Dilute 10x PBS ten times (1 ml in 10 ml) in H2O
      Adjust pH to 7.4 and autoclave at 121 °C for 40 min
      c. PBS with 1x antibiotic
      100 μl of 100x Penicillin-Streptomycin antibiotic in 10 ml of 1x PBS
  5. 1x Trypsin (0.25%)
    Dilute 10x trypsin ten times in sterile cold 1x PBS (1 ml of 10x trypsin in 9 ml of PBS) and prepare 5 ml aliquots for use
    Store aliquots at -20 °C for long term storage. Thaw at room temperature and store at 4 °C after use for up to 1 week
  6. 0.4% trypan blue
    Dissolve 50 mg of Trypan blue (dye composition 40%) in 5 ml of 1x PBS
    Sterilize by filtration using a sterile filtration unit (0.22 μm)
    Store as aliquots at 4 °C 
  7. Heat inactivated FBS
    Heat inactivate FBS by incubating at 56 °C for 1 h in a water bath and store at -20 °C as 50 ml aliquots
  8. Freezing media
    20% DMSO in heat-inactivated FBS (1 ml DMSO in 4 ml of FBS)
  9. FACS buffer
    2% heat-inactivated FBS in 1x PBS (200 μl FBS in 9.8 ml of PBS)
  10. Propidium iodide staining solution
    2 μg/ml of propidium iodide in FACS buffer
  11. Osteogenesis induction media
    DMEM-high glucose basal medium
    1x Penicillin-Streptomycin antibiotic
    10% FBS
    10 mM β-Glycerophosphate
    0.1 μM Dexamethasone
    0.05 mM Ascorbic acid-2-phosphate
    Note: Osteogenesis induction media can be stored for up to 4 weeks at 4 °C.
  12. Adipogenesis induction media
    DMEM-high glucose basal medium
    1x Penicillin-Streptomycin antibiotic
    10% FBS
    1 μM Dexamethasone
    0.2 mM Indomethacin (add 2 drops of 5 M NaOH to dissolve)
    0.5 mM IBMX
    0.01 M Insulin (add 2 drops of 5 M HCl to dissolve)
    Note: Adipogenesis induction media can be stored for up to 4 weeks at 4 °C.
  13. 4% formaldehyde solution
    Dilute 37%-41% Formaldehyde solution 10 times in 1x PBS
    1 ml of 37%-41% Formaldehyde solution
    9 ml of 1x PBS
  14. Alizarin red staining solution
    0.19 g Alizarin Red S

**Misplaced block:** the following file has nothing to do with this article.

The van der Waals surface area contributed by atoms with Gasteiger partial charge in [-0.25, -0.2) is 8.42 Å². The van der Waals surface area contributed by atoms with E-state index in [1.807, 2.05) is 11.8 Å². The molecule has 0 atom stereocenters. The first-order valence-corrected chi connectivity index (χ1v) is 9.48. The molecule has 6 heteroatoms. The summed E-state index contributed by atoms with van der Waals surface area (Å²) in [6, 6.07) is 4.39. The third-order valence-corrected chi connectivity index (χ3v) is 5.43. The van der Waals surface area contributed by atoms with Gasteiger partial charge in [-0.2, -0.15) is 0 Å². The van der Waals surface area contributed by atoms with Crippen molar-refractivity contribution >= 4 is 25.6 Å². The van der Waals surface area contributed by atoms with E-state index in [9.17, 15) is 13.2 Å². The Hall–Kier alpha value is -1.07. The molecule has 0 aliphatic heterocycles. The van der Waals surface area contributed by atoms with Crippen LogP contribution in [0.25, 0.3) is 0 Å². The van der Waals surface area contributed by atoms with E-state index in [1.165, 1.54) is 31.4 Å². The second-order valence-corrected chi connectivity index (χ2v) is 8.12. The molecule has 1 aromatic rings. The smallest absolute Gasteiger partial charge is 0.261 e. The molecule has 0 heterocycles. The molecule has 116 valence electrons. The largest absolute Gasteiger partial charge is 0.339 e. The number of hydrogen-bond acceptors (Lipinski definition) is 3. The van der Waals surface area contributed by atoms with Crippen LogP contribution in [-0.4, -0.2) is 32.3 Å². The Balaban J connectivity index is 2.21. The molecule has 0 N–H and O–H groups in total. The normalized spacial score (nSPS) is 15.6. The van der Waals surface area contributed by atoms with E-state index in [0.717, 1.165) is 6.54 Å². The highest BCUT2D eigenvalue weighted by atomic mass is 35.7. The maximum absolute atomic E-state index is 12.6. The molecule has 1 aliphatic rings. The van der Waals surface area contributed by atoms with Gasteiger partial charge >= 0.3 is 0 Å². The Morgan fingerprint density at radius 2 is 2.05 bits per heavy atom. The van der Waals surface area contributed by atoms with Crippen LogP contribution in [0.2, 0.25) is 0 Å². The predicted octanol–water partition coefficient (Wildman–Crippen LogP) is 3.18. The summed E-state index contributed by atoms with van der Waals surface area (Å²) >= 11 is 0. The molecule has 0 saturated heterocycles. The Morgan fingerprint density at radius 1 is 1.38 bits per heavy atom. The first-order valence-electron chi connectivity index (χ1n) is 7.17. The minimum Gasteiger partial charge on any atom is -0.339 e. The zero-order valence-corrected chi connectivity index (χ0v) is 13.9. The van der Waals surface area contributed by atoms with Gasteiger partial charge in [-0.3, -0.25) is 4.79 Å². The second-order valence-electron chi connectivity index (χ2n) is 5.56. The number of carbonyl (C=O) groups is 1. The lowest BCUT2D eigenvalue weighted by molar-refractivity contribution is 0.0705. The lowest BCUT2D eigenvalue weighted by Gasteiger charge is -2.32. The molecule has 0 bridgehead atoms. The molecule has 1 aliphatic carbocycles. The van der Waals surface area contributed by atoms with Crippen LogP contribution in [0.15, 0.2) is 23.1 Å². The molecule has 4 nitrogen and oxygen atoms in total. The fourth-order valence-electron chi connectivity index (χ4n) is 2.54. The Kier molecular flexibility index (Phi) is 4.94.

10 ml dH2O
    Adjust pH to 4.2
  15. Oil Red O solution
    1. 1% Oil Red O stock solution
      1 g Oil Red O
      100 ml isopropanol
      Warm in a water bath at 56 °C for 30-60 min. Not all of Oil Red O will dissolve
      Can be stored at room temperature for up to 6 months
    2. Oil red O staining solution
      3 parts of 1% Oil Red O stock solution
      2 parts of dH2O
      Mix and let stand for 1 h
      Filter the solution with Whatman filter paper
  16. Chondrogenic differentiation medium
    10 ml 10x Stem Pro Chondrogenesis supplement
    90 ml Stem Pro Osteocyte/Chondrocyte Differentiation Basal Medium
    1x Penicillin-Streptomycin antibiotic
    Note: Chondrogenic differentiation media can be stored for up to 4 weeks at 4 °C.
  17. 0.1% Safranin O staining solution
    0.1 g Safranin O
    100 ml dH2O
    Stir to help dissolve


This work was supported by funds from Indian Council for Medical Research (ICMR), Govt. of India. Protocol was adapted from Mawrie et al. (2016). The authors thank Trishna Anand and Vishnu for their assistance in imaging.

Competing interests

The authors declare no competing interests.


The study was approved by ethics committee of IIT Guwahati and samples were collected after written informed consent from the patients.


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Copyright: © 2019 The Authors; exclusive licensee Bio-protocol LLC.
How to cite: Sharma, A., Mawrie, D., Magdalene, D. and Jaganathan, B. G. (2019). Isolation of Multipotent Mesenchymal Stem Cells from Human Extraocular Muscle Tissue. Bio-protocol 9(4): e3167. DOI: 10.21769/BioProtoc.3167.